A children’s hospital in Jacksonville confirmed the first case in Florida of a disease that looks like polio. Well, it has many of the same symptoms.
Wolfson Children’s Hospital in Jacksonville posted a picture of a 3-year-old who is diagnosed with something called acute flaccid myelitis or AFM.
AFM affects the nervous system, specifically the spine. It causes muscles to become weak.
“We suspect that this can be transmitted just like any other virus, through mucus membranes,” Stephanie Stovall with Pediatric Infectious Diseases at Golisano Children’s Hospital of Southwest Florida said. “Either through hand contact or even spread through the air. There’s no way at this point to pinpoint it.”
Eventually, we see people lose the ability to walk.
“It is a clinical syndrome where a patient presents typically with the acute onset of limpness usually in an extremity, though it can affect other parts of the body as well including difficulty breathing,” Stovall said.
Polio has practically been wiped out worldwide. Dr. Jonas Ask invented the vaccine to stop polio in 1955. Then came the vaccine in a sugar cane in 1961.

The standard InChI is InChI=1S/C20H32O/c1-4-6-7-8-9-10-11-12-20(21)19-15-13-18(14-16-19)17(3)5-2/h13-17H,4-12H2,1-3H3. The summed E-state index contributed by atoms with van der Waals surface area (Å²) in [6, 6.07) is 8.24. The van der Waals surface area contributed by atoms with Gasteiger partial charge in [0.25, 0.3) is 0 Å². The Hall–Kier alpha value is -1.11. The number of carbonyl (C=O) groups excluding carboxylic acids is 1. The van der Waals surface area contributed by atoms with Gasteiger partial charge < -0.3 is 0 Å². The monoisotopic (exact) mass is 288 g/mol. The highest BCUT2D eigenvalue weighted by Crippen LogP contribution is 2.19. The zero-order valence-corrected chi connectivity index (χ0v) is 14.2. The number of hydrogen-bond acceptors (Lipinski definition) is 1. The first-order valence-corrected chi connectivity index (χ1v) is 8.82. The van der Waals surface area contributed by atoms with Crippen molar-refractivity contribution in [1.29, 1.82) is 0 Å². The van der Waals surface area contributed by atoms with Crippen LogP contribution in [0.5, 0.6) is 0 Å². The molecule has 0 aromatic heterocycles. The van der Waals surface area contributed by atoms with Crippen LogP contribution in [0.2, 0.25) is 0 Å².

The CDC said over the last four years, there have only been 386 cases. There are currently 328 million people living in the America, making this extremely rare. But that doesn’t make it any less scary, and it mostly seems to show only in kids.
“Try to avoid people who are sick, wash your hands, wash your kid’s hands and be sure they aren’t drinking after other people and knowingly exposing themselves to germs that are out there,” Stovall said.
These are the symptoms the CDC says to watch out for:
- Droopy face
- Difficulty moving eyes
- Drooping eyelids
- Difficulty swallowing or slurred speech
If you see these symptoms, get to a doctor.